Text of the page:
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Making Sense of a Booming Housing Market
While economists and media outlets disagreed on many topics during the initial COVID shut-down, one thing is certain: few, if any, saw this dramatic of a recovery to the housing market.
Our mortgage team and bankers have seen record levels of opportunities to help clients buy new homes as well as re-finance current mortgages. In our discussions with clients, many are asking good questions: Is now a smart time to buy with everything that’s happening in the market? Are rates going to continue to drop? When does it make sense to re-finance?
As our Director of Mortgage Production, Derek Horton, said: “If I had a box of Cinnamon Toast Crunch for every time I was asked what rates are going to do, I’d probably be a little moody from the sugar swings.” (If you know Derek, you really can’t help but forgive him the analogy).
We certainly don’t have all the answers (and you probably should not believe anyone who does), but we see some big picture trends here that might be of help as you make decisions about what is best for your family.
- Rates are at all-time lows and it has never been cheaper to borrow money. “30yr mortgage rates were as high as 4.875% in November of 2018,” Derek shared, “and they are as low as 2.875% today.” Re-financing a home can
literally shave thousands, if not hundreds of thousands of dollars off the total cost of the home over the life-time of the loan.
It typically makes sense to look at re-financing when there is a difference of one percentage point between where your interest rate is at and where it would fall after the re-finance. Of course, you will want to consult your financial advisor or realtor for more detailed advice, but it never hurts to start the conversation.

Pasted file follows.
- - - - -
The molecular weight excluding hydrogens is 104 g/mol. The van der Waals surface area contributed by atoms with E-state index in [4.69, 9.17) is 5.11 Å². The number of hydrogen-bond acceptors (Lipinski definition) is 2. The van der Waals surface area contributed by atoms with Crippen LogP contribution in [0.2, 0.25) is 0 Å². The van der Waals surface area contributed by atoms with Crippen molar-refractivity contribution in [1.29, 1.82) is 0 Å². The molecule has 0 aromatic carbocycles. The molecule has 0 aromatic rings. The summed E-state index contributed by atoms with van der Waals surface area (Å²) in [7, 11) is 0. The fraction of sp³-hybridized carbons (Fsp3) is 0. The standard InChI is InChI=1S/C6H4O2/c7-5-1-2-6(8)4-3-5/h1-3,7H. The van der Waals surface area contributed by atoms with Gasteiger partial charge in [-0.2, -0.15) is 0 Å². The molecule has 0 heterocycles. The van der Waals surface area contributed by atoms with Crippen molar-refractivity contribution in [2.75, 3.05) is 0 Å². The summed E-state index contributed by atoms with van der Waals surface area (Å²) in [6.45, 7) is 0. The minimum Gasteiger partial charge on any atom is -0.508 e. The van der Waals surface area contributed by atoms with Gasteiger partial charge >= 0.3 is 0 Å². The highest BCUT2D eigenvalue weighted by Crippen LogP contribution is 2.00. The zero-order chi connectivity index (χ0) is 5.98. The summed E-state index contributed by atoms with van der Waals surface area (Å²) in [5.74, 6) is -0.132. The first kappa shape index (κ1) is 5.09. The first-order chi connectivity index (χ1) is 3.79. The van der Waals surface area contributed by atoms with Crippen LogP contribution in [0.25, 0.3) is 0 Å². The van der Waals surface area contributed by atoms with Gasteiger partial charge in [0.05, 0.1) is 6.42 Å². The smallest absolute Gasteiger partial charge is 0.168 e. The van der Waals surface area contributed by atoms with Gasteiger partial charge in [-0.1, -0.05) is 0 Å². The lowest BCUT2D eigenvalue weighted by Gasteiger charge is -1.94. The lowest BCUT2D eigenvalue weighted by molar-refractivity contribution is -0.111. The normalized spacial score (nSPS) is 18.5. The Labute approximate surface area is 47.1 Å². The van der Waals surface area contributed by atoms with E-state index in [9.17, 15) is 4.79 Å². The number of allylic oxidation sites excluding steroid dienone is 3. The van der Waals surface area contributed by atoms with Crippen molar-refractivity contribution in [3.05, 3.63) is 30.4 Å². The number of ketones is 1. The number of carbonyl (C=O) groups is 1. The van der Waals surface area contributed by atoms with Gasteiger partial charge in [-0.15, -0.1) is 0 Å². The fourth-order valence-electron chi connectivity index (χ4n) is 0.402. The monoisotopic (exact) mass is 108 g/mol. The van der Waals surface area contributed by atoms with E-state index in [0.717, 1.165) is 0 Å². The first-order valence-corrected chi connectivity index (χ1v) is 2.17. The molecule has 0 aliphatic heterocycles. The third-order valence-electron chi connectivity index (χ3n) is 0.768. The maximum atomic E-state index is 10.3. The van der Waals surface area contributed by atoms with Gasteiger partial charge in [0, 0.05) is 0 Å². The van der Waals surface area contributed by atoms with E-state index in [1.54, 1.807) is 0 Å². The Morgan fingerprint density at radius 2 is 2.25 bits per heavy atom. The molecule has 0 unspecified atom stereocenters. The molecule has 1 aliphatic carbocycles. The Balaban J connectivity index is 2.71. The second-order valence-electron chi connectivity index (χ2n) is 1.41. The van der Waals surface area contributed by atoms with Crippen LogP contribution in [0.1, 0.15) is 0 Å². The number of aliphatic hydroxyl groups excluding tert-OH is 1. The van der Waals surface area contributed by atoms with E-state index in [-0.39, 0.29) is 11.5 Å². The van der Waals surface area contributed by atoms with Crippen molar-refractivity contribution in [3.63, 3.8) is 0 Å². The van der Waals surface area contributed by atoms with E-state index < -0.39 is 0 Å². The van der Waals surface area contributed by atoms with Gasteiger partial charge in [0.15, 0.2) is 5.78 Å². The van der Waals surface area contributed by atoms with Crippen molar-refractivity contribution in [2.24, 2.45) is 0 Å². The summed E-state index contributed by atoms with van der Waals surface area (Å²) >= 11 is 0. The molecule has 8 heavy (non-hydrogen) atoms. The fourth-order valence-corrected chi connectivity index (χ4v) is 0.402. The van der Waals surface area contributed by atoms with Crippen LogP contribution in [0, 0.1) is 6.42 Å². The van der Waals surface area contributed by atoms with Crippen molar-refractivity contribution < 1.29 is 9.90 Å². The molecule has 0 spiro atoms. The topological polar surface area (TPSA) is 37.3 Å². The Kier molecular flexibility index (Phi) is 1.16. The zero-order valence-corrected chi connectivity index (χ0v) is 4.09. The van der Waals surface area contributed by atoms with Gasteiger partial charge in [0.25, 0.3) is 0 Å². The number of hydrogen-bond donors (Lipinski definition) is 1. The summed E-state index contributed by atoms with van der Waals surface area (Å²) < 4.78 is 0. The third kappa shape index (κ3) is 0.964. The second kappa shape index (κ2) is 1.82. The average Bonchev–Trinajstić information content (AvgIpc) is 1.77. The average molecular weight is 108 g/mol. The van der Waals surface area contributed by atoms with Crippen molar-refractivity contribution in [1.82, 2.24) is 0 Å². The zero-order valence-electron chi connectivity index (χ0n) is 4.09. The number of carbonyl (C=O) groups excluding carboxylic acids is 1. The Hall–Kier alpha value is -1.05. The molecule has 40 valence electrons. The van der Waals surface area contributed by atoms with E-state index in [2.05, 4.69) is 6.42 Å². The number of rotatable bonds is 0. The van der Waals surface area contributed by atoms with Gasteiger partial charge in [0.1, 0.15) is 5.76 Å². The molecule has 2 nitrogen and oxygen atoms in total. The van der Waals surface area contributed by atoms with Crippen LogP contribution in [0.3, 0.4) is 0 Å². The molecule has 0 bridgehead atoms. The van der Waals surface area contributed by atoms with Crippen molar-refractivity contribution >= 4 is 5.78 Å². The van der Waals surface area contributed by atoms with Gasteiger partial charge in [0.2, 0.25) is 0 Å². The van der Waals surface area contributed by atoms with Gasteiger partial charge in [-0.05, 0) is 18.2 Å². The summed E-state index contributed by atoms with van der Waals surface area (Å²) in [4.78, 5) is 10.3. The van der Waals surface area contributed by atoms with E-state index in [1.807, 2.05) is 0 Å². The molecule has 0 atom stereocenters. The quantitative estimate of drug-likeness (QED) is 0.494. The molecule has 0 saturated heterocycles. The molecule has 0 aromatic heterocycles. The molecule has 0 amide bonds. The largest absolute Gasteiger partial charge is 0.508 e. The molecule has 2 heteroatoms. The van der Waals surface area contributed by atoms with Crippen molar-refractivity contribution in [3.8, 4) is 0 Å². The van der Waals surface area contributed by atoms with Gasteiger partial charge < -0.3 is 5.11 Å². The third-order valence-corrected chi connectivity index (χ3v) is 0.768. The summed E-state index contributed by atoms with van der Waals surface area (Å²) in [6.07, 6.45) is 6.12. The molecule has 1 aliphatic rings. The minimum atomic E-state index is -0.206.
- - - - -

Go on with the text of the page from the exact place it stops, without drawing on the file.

- So why the huge demand for houses despite a recession? In fact, “home construction jumped 17 percent in June, according to Census Bureau data, while permit applications to build single-family homes rose almost 12 percent. And mortgage applications
were up 19 percent in the week ending July 17 over a year ago,” according to a July article from Politico.
With the drastic and sudden influx of people staying at home so much more than ever before, the concept of home has become significantly more important. Is there room to work from home? To home-school? To have space so the 2 kids aren’t squabbling? (Good luck there!) In addition, more companies are allowing at least semi-permanent work from home policies. Now commute will not matter as much, and many millennials are deciding they’ve had enough of the big city and they would rather work from home.
“‘The shift from the urban core to the suburbs was already under way, but now appears to be on steroids,” Ivy Zelman said, CEO of a housing research firm. “We underappreciated how consumers would react to the pandemic," she added, "as social distancing and remote work have spurred people to want more space.”
One of our clients, for example, is an executive who was from the Carolinas, but whose company was headquartered in California. He has lived there for years, but his company has recently made the decision to permanently allow remote work. So he was able to buy a house in the Carolinas for a much more reasonable cost-of-living and be closer to family. Win-win. These are the types of situations we often see our clients in as the nature of work has dramatically shifted.
In addition, many of those significantly impacted by COVID have sadly been in lower-income brackets, primarily in the rental market. Therefore the housing demand has stayed steady and even skyrocketed due to pent-up demand from the spring selling season that was cancelled.
So what does all this data tell us? First, this probably is not the right time to expect that you can get the deal of the century when it comes to home price! But it is a great time to buy or refinance in terms of the actual cost of money. As always, consult your financial advisor or accountant. And if it is a good time or decision for you? Our team is ready and would love to help.